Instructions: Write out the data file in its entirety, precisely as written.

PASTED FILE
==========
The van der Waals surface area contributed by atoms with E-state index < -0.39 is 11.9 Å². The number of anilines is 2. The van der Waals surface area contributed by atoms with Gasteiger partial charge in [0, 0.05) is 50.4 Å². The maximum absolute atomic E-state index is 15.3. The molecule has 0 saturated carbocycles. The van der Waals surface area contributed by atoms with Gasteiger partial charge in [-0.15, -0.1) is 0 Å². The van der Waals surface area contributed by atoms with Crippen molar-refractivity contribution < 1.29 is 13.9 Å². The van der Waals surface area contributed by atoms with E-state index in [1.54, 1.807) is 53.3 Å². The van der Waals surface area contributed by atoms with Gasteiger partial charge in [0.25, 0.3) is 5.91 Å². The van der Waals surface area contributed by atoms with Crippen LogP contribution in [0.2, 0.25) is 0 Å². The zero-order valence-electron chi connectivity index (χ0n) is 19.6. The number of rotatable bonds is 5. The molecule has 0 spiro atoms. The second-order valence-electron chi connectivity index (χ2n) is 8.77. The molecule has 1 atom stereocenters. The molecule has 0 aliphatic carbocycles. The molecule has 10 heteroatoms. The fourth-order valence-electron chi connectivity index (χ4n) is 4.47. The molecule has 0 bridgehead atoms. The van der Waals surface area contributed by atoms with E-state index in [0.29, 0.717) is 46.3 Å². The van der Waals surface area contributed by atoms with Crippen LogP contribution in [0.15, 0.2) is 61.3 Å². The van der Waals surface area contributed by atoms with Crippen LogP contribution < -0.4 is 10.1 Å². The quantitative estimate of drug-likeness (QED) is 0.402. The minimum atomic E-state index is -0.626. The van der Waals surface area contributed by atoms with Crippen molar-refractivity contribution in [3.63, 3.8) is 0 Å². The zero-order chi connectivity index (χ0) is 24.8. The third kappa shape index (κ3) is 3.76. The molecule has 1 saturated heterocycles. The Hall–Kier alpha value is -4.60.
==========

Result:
The van der Waals surface area contributed by atoms with E-state index < -0.39 is 11.9 Å². The number of anilines is 2. The van der Waals surface area contributed by atoms with Gasteiger partial charge in [0, 0.05) is 50.4 Å². The maximum absolute atomic E-state index is 15.3. The molecule has 0 saturated carbocycles. The van der Waals surface area contributed by atoms with Gasteiger partial charge in [-0.15, -0.1) is 0 Å². The van der Waals surface area contributed by atoms with Crippen molar-refractivity contribution < 1.29 is 13.9 Å². The van der Waals surface area contributed by atoms with E-state index in [1.54, 1.807) is 53.3 Å². The van der Waals surface area contributed by atoms with Gasteiger partial charge in [0.25, 0.3) is 5.91 Å². The van der Waals surface area contributed by atoms with Crippen LogP contribution in [0.2, 0.25) is 0 Å². The zero-order valence-electron chi connectivity index (χ0n) is 19.6. The number of rotatable bonds is 5. The molecule has 0 spiro atoms. The second-order valence-electron chi connectivity index (χ2n) is 8.77. The molecule has 1 atom stereocenters. The molecule has 0 aliphatic carbocycles. The molecule has 10 heteroatoms. The fourth-order valence-electron chi connectivity index (χ4n) is 4.47. The molecule has 0 bridgehead atoms. The van der Waals surface area contributed by atoms with E-state index in [0.29, 0.717) is 46.3 Å². The van der Waals surface area contributed by atoms with Crippen LogP contribution in [0.15, 0.2) is 61.3 Å². The van der Waals surface area contributed by atoms with Crippen LogP contribution < -0.4 is 10.1 Å². The quantitative estimate of drug-likeness (QED) is 0.402. The minimum atomic E-state index is -0.626. The van der Waals surface area contributed by atoms with Crippen molar-refractivity contribution in [3.63, 3.8) is 0 Å². The zero-order chi connectivity index (χ0) is 24.8. The third kappa shape index (κ3) is 3.76. The molecule has 1 saturated heterocycles. The Hall–Kier alpha value is -4.60.